A four-year research project has concluded that people with a more resilient personality profile are more likely to have greater energy levels.
Antonio Terracciano, associate professor of geriatrics at the Florida State University College of Medicine, led the project.
With funding from the National Institute on Aging (NIA), Terracciano, College of Medicine Assistant Professor Angelina Sutin and NIA colleagues studied the relationship between personality, metabolic rate and aerobic capacity.
Past studies have demonstrated that personality traits and cardiorespiratory fitness in older adults are reliable predictors of health and longevity. But Terracciano wanted to know more about the link between psychological traits and cardiorespiratory fitness.
"We tested implicit assumptions that individuals with certain personality dispositions have different metabolic and energetic profiles. For example, do those who are assertive and bold expend more energy? Do those who are depressed or emotionally vulnerable have a lower aerobic capacity and less energy? And do conscientious individuals with an active and healthy lifestyle have more energy?" Terracciano said.
The answer, on all counts, appears to be yes.
The results indicate that a person's basic rate of metabolism is mostly unrelated to their personality traits. However, a resilient personality profile makes a difference when it comes to aerobic capacity or maximal sustained energy expenditure.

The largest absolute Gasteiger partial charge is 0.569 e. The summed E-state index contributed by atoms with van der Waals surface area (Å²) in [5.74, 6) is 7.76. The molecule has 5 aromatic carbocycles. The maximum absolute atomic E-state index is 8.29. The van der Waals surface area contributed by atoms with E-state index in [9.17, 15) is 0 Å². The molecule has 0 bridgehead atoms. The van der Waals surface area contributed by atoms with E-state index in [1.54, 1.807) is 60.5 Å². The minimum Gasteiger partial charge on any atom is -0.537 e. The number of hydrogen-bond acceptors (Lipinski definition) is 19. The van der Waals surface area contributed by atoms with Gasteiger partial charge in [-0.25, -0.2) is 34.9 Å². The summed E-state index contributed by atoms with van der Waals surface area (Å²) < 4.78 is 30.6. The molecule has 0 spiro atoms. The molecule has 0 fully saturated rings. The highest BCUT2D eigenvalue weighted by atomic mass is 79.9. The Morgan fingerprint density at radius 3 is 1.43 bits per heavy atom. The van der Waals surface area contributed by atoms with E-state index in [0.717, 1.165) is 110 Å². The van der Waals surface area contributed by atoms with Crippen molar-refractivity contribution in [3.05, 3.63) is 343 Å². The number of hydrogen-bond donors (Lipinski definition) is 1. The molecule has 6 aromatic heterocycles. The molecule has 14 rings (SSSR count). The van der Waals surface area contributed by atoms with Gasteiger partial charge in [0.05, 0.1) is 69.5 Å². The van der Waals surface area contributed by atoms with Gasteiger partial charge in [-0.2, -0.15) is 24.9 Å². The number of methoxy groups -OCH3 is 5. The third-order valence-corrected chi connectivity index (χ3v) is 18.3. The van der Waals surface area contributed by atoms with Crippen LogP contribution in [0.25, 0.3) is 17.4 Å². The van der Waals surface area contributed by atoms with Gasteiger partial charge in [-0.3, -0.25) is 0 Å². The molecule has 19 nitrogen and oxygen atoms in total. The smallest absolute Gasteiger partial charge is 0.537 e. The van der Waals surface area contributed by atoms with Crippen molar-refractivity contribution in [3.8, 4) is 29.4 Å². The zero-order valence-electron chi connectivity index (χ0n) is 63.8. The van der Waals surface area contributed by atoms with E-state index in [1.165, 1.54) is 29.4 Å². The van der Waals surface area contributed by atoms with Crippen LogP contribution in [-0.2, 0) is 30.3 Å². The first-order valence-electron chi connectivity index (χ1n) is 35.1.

The study involved 642 participants, ages 31 to 96, all part of the Baltimore Longitudinal Study of Aging, an ongoing multidisciplinary study at the NIA.
Terracciano and his team assessed personality traits to include measures of neuroticism, extraversion, openness, agreeableness and conscientiousness. Lower scores on neuroticism and higher scores on the other four dimensions are thought to be a more resilient personality profile.
Subjects were tested to measure their energy expenditure at rest and at normal and maximal sustained walking speeds. Those identified as more neurotic required a longer time to complete the walking task and had lower aerobic capacity.
Conversely, those who scored lower for neuroticism and higher for conscientiousness, extraversion or openness had better aerobic capacity and required less energy to complete the same distance.
"Those with a more resilient personality profile were not just faster and with greater aerobic capacity, but they were also more efficient in their energy expenditure while walking. That is, they could go faster while using relatively less energy," Terracciano said.
The results may indicate that aerobic capacity is one mechanism through which our personality traits contribute to better health and longevity. Also, greater aerobic capacity in an individual may be a factor in shaping his or her personality, especially when it comes to behaviors that require a higher level of energy, such as extraversion.
Furthermore, the findings suggest potential pathways through which our personality is linked to health outcomes, such as obesity and longevity.
Terracciano said the results highlight the links between personality traits and cardiorespiratory fitness in older adults.
The findings are published in PLOS ONE, a peer-reviewed, open access journal.